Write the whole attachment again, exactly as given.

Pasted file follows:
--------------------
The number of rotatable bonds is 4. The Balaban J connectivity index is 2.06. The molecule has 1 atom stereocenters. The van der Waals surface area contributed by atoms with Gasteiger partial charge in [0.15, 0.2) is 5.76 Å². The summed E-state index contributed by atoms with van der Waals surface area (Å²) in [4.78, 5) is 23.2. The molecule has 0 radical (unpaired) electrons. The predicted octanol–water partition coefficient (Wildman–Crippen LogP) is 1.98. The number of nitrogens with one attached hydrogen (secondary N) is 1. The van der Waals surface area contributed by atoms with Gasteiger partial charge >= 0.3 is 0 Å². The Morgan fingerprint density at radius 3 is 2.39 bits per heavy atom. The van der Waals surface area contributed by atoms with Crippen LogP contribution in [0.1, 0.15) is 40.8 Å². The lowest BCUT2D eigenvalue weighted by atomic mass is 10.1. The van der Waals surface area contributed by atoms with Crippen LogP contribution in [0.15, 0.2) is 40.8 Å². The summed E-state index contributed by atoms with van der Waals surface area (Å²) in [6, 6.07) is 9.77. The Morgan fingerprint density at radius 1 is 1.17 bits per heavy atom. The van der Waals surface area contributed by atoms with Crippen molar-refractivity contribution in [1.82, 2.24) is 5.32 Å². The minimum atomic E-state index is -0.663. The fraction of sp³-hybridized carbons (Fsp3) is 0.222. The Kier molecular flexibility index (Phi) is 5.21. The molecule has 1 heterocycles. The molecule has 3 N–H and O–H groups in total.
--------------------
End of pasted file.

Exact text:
The number of rotatable bonds is 4. The Balaban J connectivity index is 2.06. The molecule has 1 atom stereocenters. The van der Waals surface area contributed by atoms with Gasteiger partial charge in [0.15, 0.2) is 5.76 Å². The summed E-state index contributed by atoms with van der Waals surface area (Å²) in [4.78, 5) is 23.2. The molecule has 0 radical (unpaired) electrons. The predicted octanol–water partition coefficient (Wildman–Crippen LogP) is 1.98. The number of nitrogens with one attached hydrogen (secondary N) is 1. The van der Waals surface area contributed by atoms with Gasteiger partial charge >= 0.3 is 0 Å². The Morgan fingerprint density at radius 3 is 2.39 bits per heavy atom. The van der Waals surface area contributed by atoms with Crippen LogP contribution in [0.1, 0.15) is 40.8 Å². The lowest BCUT2D eigenvalue weighted by atomic mass is 10.1. The van der Waals surface area contributed by atoms with Crippen LogP contribution in [0.15, 0.2) is 40.8 Å². The summed E-state index contributed by atoms with van der Waals surface area (Å²) in [6, 6.07) is 9.77. The Morgan fingerprint density at radius 1 is 1.17 bits per heavy atom. The van der Waals surface area contributed by atoms with Crippen molar-refractivity contribution in [1.82, 2.24) is 5.32 Å². The minimum atomic E-state index is -0.663. The fraction of sp³-hybridized carbons (Fsp3) is 0.222. The Kier molecular flexibility index (Phi) is 5.21. The molecule has 1 heterocycles. The molecule has 3 N–H and O–H groups in total.